Maybe that’s where my fatigue has come in.

It seems like as much as I’ve been able to be a real person, I’ve also become a spokesperson. And dammit if I don’t get annoyed as all hell over spokes-people in social media. Like, STFU and be a real, whole, multifaceted person. I hope that I don’t come off that way, but I am sensitive to the possibility of someone feeling like I do. And now that I’m a part-time spokesperson M-Th, I’m kinda good in that regard.

This is my long and arduous way of acknowledging that something has been different in my blogging, for awhile now. My guards are up, my posts are infrequent and it’s more than just busy. I don’t know where this space in the cycle will take me, but it may be surface-y stuff for awhile. And that’s fine too. I’ve actually got an arsenal of those posts ready to take the screen. Or, my winds may shift and I may find myself eager to re-engage this as a space of self-discovery and engagement.

Whatever happens, I want to be as real as possible along the way.

One thought on “Life Cycles: blogging through them

  1. I’m one of your anonymous followers – I saw your story over on the Everyday Paleo blog and found my way here (yup, I’m one of “those people” responsible for the increased traffic). Since then I decided your writing style and general personality were fantastic and proceeded to read all your blogs – food-related or not. I do not know you and if you happened to come all the way up to Northern Ontario to my neck of the woods I probably wouldn’t recognize you if you stopped me in the grocery store. But I completely understand what you are saying and why this blog may not be within your comfort zone anymore. As a young health professional, there’s a lot I changed the moment that degree was framed. I can’t change the fact I’m under 30 and definitely don’t look like I’ve been in the profession the 5+ years I have. But – I can be a role model to those of all ages. I can respect the professional lines that are drawn every time I see a patient (and how those differ in grocery store!). I can respect that photos of me on FB may not show the side I want my employees to see. And I can imagine this is even greater for you on a blog and with children!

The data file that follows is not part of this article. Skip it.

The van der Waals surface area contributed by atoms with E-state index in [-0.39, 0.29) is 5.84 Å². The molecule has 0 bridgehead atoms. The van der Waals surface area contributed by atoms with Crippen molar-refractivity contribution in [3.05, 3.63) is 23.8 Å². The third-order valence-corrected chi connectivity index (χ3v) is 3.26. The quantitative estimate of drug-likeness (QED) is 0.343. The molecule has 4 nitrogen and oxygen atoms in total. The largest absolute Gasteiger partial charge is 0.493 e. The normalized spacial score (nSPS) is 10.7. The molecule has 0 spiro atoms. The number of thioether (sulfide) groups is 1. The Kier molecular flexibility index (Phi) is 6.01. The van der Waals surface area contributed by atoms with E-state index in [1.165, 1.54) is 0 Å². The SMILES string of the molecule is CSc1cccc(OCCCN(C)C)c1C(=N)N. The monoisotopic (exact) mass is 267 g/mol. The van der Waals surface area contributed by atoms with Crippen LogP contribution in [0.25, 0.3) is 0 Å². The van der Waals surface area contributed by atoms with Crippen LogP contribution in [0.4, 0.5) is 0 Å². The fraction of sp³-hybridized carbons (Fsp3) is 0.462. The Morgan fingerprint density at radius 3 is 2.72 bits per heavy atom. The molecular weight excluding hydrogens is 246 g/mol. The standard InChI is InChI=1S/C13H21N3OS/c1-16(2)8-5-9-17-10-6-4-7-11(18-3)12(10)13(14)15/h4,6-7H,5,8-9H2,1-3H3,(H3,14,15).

I just wanted to take a moment and say thank you for sharing part of your life. I’ve enjoyed the reading (and how frequently I check to see if there’s a new post is indicative of that). But we live in a digital age that makes anonymity nearly impossible and that’s definitely not for the best. I’ll keep checking and whether you post about your love of coconut oil or M&M breast-feeding – if you can keep it authentic then it won’t matter how personal that gets.

    Cheers for now,
    Angela